The US Embassy in Kabul, Afghanistan is "disappointed," according the statement department latter below, responding to the Special Investigator General for Afghanistan Reconstruction (SIGAR) findings over poppy cultivation in the troubled nation. Simply put, despite the United States spending approximately $7.6 billion on counternarcotics efforts in Afghanistan (as of June 30, 2014), opium poppy cultivation levels in Afghanistan hit an all-time high in 2013 (with a 50% rise last year alone). Of course, like any good government agency, deny and blame someone else, as the DOD went on to state that "the failure to reduce poppy cultivation and increase eradication is due to the lack of Afghan government support for the effort."
Poppy Cultivation hits an all-time high - despite counternarcotics spend by the US government of $7.6bn!!
Dear Secretary Kerry, Secretary Hagel, Attorney General Holder, and Administrator Shah:
I am writing to provide the results of SIGAR’s analysis of recent trends in opium poppy cultivation in Afghanistan. As you know, the narcotics trade poisons the Afghan financial sector and undermines the Afghan state’s legitimacy by stoking corruption, sustaining criminal networks, and providing significant financial support to the Taliban and other insurgent groups. Despite spending over $7 billion to combat opium poppy cultivation and to develop the Afghan government’s counternarcotics capacity, opium poppy cultivation levels in Afghanistan hit an all-time high in 2013.
According to the United Nations Office on Drugs and Crime (UNODC), Afghan farmers grew an unprecedented 209,000 hectares of opium poppy in 2013, surpassing the previous peak of 193,000 hectares in 2007. With deteriorating security in many parts of rural Afghanistan and low levels of eradication of poppy fields, further increases in cultivation are likely in 2014.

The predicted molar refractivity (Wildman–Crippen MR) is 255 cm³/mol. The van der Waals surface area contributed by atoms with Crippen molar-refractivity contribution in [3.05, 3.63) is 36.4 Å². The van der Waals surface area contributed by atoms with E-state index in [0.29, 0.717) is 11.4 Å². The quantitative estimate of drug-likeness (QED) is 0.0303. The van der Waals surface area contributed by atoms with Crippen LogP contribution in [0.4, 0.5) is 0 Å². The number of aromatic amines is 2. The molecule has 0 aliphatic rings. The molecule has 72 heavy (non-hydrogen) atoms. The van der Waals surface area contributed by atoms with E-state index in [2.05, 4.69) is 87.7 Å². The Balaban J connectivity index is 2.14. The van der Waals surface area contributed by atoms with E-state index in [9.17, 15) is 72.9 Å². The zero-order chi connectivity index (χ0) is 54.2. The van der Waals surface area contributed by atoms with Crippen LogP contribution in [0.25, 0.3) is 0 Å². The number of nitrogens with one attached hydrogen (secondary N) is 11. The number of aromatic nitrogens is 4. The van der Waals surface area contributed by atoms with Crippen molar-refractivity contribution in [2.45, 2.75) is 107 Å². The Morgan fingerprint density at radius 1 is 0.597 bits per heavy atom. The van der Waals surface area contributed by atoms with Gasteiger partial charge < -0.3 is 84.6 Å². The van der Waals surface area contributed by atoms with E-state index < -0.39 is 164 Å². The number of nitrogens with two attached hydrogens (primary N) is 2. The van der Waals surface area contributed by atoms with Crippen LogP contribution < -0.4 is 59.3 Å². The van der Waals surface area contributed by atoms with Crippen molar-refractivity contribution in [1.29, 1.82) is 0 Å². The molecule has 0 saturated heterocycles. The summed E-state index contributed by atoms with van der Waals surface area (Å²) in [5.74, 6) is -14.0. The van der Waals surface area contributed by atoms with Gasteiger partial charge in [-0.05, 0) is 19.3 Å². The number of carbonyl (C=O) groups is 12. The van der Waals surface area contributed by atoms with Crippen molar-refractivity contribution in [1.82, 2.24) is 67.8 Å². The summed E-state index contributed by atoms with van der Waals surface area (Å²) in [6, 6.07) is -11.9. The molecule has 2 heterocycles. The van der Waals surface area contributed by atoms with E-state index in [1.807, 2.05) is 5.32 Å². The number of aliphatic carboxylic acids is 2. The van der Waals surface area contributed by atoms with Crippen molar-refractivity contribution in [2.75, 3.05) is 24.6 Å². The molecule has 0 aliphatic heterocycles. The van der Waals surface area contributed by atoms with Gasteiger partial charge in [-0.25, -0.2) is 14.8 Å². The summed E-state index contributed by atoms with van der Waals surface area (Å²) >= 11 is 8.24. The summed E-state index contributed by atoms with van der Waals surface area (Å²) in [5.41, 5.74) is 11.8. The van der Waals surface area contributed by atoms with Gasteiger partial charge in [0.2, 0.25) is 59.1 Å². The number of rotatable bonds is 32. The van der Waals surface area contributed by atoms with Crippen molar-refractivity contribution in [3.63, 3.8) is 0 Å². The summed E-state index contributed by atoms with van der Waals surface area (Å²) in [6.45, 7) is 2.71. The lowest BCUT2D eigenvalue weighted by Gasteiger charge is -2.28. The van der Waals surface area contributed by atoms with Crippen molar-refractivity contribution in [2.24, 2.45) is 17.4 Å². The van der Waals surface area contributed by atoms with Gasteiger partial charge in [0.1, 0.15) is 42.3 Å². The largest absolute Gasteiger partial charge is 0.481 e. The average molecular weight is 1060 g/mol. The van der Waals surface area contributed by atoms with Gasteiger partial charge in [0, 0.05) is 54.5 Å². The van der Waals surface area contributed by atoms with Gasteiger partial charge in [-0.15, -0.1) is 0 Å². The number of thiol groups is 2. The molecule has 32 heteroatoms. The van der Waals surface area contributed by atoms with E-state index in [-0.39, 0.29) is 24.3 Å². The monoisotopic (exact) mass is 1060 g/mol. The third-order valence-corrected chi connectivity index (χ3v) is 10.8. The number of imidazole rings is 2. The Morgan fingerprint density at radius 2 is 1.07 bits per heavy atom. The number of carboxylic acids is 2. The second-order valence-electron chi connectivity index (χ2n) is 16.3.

As of June 30, 2014, the United States has spent approximately $7.6 billion on counternarcotics efforts in Afghanistan. Multiple sources of funding support these efforts, including the Department of Defense (DOD) Afghan Security Forces Fund, the State Department's (State) International Narcotics Control and Law Enforcement fund, the DOD Drug Interdiction and Counter-Drug Activities fund, financial support from the U.S. Drug Enforcement Administration, and the U.S. Agency for International Development’s Economic Support Fund. Counternarcotics efforts include the development of Afghan government counternarcotics capacity, operational support to Afghan counternarcotics forces; encouragement of alternative livelihoods for Afghan farmers; financial incentives to Afghan authorities to enforce counternarcotics laws; and, in limited instances, counternarcotics operations conducted by U.S. authorities in coordination with their Afghan counterparts.
Despite the significant financial expenditure, opium poppy cultivation has far exceeded previous records. Affordable deep-well technology has turned 200,000 hectares of desert in southwestern Afghanistan into arable land over the past decade. Due to relatively high opium prices and the rise of an inexpensive, skilled, and mobile labor force, much of this newly-arable land is dedicated to opium cultivation. Poppy-growing provinces that were once declared 'poppy free' have seen a resurgence in cultivation. Nangarhar province in eastern Afghanistan, considered a model for successful counterinsurgency and counternarcotics efforts and deemed ‘poppy free’ by the UNODC in 2008, saw a fourfold increase in opium poppy cultivation between 2012 and 2013. The UNODC estimates that the value of the opium and its derivative products produced in Afghanistan was nearly $3 billion in 2013, up from $2 billion in 2012. This represents an increase of 50 percent in a single year.
Who is to blame?
For its part, DOD acknowledged the significance of increased opium poppy cultivation in Afghanistan, and that “poppy production is on the increase and is a significant threat to U.S. and international efforts in Afghanistan.” Like the Embassy Kabul response, DOD highlighted its efforts and those of other U.S. government agencies to build a “reliable Afghan counterdrug partner and enduring Afghan [counternarcotics] capacity.” However, DOD went on to state that “the failure to reduce poppy cultivation and increase eradication is due to the lack of Afghan government support for the effort."